IMF’s warnings: ‘risk of a sharp tightening of financial conditions’

When stocks are overvalued, stop buying them as if we are in a ‘never ending’ best-seller movie. When properties are overpriced, stop buying as if they are an asset. An asset is also defined as “an item of property owned by a person or company, regarded as having value and available to meet debts, commitments, or legacies.” In brief, if we buy a property and sells it in the future, it should give us positive returns. An overpriced property is NOT going to give us a positive return yeah. It will only be negative. In one sentence? Assuming all similar condos in the area are RM700 per sq ft and this project we are about to buy is RM900 per sq ft but they give us 20% rebate which reduced it RM720 per sq ft. This is definitely an overpriced unit and we need to pray that the market is good in the future for us to sell it and call it an asset…
Before we move further however, there’s this thing called GLOBAL ECONOMY. Something that happens in some other parts of the world will usually affect all other parts of the world too. We are talking about the potential of a crisis. Reported in TheStar is this article about the potential of a sharp tightening of financial conditions.  Specifically, International Monetary Fund (IMF) is talking about the United States. It (IMF) says, “Asset valuations appear to be relatively high in some markets, notably in the United States.” In its latest Global Financial Stability Report, this was one general conclusion, “Overall, market participants appear complacent about the risk of a sharp tightening of financial conditions.”

Other things reported included:
1) Short-term risks to global financial stability have increased “modestly.” (not considered negative yet)
2) Interest rates remain low by historical standards, and financial conditions are still supporting growth (considered positive)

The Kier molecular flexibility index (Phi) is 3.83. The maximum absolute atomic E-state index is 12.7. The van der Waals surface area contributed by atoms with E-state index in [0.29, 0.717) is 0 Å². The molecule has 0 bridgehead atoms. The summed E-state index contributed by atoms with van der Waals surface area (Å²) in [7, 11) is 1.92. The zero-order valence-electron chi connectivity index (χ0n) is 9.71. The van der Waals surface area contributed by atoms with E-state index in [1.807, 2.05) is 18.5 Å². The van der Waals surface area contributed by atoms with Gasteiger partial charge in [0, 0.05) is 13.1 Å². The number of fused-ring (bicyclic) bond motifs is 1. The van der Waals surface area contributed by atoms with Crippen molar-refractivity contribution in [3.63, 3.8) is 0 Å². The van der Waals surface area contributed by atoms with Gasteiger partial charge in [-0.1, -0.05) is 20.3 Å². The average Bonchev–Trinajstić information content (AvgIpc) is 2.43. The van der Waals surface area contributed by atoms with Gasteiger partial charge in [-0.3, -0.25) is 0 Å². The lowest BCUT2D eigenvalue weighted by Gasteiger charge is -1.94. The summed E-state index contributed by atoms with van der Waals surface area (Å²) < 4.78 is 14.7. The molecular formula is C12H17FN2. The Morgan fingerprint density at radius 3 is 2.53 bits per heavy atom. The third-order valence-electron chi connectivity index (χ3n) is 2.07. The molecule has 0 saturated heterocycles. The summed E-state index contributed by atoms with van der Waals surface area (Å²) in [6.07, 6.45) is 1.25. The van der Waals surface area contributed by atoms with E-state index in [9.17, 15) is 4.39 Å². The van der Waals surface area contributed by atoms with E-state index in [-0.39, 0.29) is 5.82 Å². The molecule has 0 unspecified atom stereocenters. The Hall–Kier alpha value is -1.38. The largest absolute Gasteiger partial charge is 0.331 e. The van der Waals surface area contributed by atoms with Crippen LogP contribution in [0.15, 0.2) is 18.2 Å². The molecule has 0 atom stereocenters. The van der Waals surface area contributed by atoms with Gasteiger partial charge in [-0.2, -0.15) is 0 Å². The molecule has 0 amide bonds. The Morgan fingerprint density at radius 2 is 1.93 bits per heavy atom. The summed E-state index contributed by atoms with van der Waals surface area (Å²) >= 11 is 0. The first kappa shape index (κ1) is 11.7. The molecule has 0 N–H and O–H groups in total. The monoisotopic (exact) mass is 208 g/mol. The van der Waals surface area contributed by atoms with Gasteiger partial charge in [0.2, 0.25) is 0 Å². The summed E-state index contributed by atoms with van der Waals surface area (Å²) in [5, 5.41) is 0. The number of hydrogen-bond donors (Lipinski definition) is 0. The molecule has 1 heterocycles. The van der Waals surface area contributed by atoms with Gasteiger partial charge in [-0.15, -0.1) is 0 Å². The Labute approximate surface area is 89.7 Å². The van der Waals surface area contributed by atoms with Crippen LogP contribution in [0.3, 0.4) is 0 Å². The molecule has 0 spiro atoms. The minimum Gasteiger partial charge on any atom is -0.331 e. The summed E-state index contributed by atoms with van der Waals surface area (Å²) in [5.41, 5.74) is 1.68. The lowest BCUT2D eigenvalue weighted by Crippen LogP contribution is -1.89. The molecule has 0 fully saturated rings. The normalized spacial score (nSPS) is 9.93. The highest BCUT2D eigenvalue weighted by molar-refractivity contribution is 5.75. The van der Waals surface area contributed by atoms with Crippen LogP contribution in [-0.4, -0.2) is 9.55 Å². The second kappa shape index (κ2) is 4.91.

3) U.S. equities have risen “well beyond” the valuations they enjoyed before the global financial crisis (RISKY yeah…)
4) Housing prices appear frothy (means inflated / bubbles) in several advanced economies, including Australia and Canada as well as Nordic nations.
5) “In some advanced economies, some investors have grown overly confident and even possibly even complacent.”  (People are taking far higher risks without any safety nets)

6) Credit conditions in emerging markets have tightened since mid-April, driven by a stronger U.S. dollar, escalating trade tensions, and political and policy risks unique to individual countries. (Negative sign, meaning harder to get financing)
7) Overall risks in emerging markets remain “moderate compared with historical levels,” (neutral yeah)
8) Central banks in advanced economies raise interest rates.  (When this happens, the funds invested in emerging markets would usually return to their home market)
9) There’s a 5 percent probability that emerging markets other than China could face debt-market outflows of at least $100 billion, on par with the capital flight during the financial crisis. (Still very small percent of it happening)
Full article in TheStar here. 
This warning is not something we note only when it’s issued by the IMF.  As a working professional, it’s important to have an emergency fund of 6 months just in case we lose our job and needs time to find a new one. As the breadwinner of the family, we should be sufficiently protected by insurance so that we do not need to spend so much of our savings every time we need serious medical attention. As for what could happen to the world economy, no one is able to give us an exact answer. We just need to be prepared all the time, somehow. A good point to note is that tough times do not last, tough people do. In other words, a crisis may ‘kill’ many of our competitors but when the crisis is over, we will be a very strong player in the market.
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written on 10th Oct 2018
Next suggested article: Economy? Bubble? Look at banks, just numbers.


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